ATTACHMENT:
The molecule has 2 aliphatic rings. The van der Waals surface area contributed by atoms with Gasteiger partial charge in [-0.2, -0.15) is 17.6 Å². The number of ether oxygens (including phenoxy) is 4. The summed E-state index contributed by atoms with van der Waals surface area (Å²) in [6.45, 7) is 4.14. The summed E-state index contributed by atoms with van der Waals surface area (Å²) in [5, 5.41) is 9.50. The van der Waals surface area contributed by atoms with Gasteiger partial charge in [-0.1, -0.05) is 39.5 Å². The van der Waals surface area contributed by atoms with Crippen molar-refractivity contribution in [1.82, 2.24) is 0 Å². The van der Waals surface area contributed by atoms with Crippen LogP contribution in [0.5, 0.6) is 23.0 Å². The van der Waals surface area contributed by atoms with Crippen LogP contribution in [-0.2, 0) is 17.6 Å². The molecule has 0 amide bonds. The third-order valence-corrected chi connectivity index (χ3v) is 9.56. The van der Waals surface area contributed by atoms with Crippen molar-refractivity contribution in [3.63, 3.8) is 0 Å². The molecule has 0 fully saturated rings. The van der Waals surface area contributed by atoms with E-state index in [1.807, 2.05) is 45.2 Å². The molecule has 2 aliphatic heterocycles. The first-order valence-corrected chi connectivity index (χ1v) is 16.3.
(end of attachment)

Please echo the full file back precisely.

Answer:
The molecule has 2 aliphatic rings. The van der Waals surface area contributed by atoms with Gasteiger partial charge in [-0.2, -0.15) is 17.6 Å². The number of ether oxygens (including phenoxy) is 4. The summed E-state index contributed by atoms with van der Waals surface area (Å²) in [6.45, 7) is 4.14. The summed E-state index contributed by atoms with van der Waals surface area (Å²) in [5, 5.41) is 9.50. The van der Waals surface area contributed by atoms with Gasteiger partial charge in [-0.1, -0.05) is 39.5 Å². The van der Waals surface area contributed by atoms with Crippen molar-refractivity contribution in [1.82, 2.24) is 0 Å². The van der Waals surface area contributed by atoms with Crippen LogP contribution in [0.5, 0.6) is 23.0 Å². The van der Waals surface area contributed by atoms with Crippen LogP contribution in [-0.2, 0) is 17.6 Å². The molecule has 0 amide bonds. The third-order valence-corrected chi connectivity index (χ3v) is 9.56. The van der Waals surface area contributed by atoms with Crippen molar-refractivity contribution in [3.63, 3.8) is 0 Å². The molecule has 0 fully saturated rings. The van der Waals surface area contributed by atoms with E-state index in [1.807, 2.05) is 45.2 Å². The molecule has 2 aliphatic heterocycles. The first-order valence-corrected chi connectivity index (χ1v) is 16.3.